Research as art, transformation and justice

& Peacebuilding, Photography, Restorative Justice.

During the last several weeks I turned 65.  I also discovered the field of arts-based research (ABR).

These two events are more connected than they may seem.  As I contemplate moving toward semi-retirement, I have been thinking that I might devote more of my attention to the arts and to their intersection with restorative justice.  My discovery of the relatively new field of ABR serves as an affirmation of this and suggests some opportunities and directions.

I discovered ABR as I began preparations to teach qualitative research this fall.  I had taught this course – the only research course CJP then offered – from 1996 until 2001 when my administrative duties made it impossible.  I gave it up reluctantly; it was one of my favorite courses and students seemed to enjoy it. Some still tell me that it was their favorite course.  Although interviews were the central methodology, we also explored visual ways of knowing and communicating.  Instead of traditional research reports, many students incorporated or utilized visual arts, theater and even fiction.  I knew nothing of the emerging field of arts-based research (indeed, it would have been quite new then) but I did know what my heart and head were telling me as well as the direction qualitative research was taking as a field.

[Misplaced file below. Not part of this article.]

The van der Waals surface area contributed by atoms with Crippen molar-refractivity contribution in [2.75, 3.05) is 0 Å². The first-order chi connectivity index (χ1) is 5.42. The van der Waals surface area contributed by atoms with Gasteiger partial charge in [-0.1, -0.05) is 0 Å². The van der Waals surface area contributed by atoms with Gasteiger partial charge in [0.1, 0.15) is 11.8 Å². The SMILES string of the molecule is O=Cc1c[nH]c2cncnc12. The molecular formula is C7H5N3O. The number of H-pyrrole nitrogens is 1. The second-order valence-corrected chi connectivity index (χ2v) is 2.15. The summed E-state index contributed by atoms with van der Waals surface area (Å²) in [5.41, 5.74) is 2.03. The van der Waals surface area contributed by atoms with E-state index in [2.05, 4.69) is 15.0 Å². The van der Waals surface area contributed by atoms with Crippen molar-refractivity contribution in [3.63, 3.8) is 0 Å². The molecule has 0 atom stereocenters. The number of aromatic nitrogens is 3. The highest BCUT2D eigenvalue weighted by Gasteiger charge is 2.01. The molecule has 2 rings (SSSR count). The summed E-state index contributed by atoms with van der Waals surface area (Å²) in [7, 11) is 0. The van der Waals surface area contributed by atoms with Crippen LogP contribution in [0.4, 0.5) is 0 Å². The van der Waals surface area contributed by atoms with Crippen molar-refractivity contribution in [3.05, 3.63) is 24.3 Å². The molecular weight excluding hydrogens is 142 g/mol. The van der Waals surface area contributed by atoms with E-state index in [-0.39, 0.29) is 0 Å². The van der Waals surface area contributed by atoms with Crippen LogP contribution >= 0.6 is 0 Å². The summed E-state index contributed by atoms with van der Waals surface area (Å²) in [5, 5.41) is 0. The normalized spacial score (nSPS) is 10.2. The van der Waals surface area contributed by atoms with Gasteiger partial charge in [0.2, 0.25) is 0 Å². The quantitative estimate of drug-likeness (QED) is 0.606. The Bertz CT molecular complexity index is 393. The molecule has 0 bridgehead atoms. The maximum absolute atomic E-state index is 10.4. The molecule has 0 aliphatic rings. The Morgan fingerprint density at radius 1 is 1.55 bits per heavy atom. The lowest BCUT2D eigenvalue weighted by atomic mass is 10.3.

Let me back up a bit.  Between 1977 and 1996 I was largely out of academic circles. During that time I was involved in restorative justice practice and advocacy but also worked much of that period part-time as a photographer.  I often did photojournalism assignments but I also began to do the kind of documentary work involving interviews and photographs represented in my books Doing Life andTranscending.

I was convinced of the importance of visual as well as verbal ways of knowing and communicating.  But I was also increasingly dissatisfied with the approaches that dominated written and photo journalism as well as academic studies.  Much of it seemed disrespectful and exploitive of “subjects” and much too confident of the photographer or researcher’s ability to get at “truth.”  I began to suggest a way to reframe photography that was more value-based and that reflected these concerns  (see p. 17 of The Little Book of Contemplative Photography).

When I was asked to teach CJP’s research class in 1996 (I don’t think anyone else wanted to teach it) I was excited to discover that the field of qualitative research was going in the same direction.  The “Guidelines and values for transformative research” (transfres) were my attempt to articulate these principles and values.  Barb Toews and I also wrote an article entitled “Ways of Knowing for a Restorative Worldview” that attempted to bring together restorative justice and qualitative research values and principles (Weitekamp and Kerner, Restorative Justice in Context:  International Practice and Directions).

I agreed to teach research this fall (2009) since one of faculty members will be gone and decided to call it “research as art and transformation.”  I wanted to specifically emphasize a variety of artistic approaches and the possibilities of this research as an intervention in peacebuilding, restorative justice and social change.  Then I discovered that ABR had already developed a literature for this.

Arts-based research (in the education field, sometimes called A/R/Tography – artistic/researcher/teacher ethnography) is defined by Shaun McNiff like this: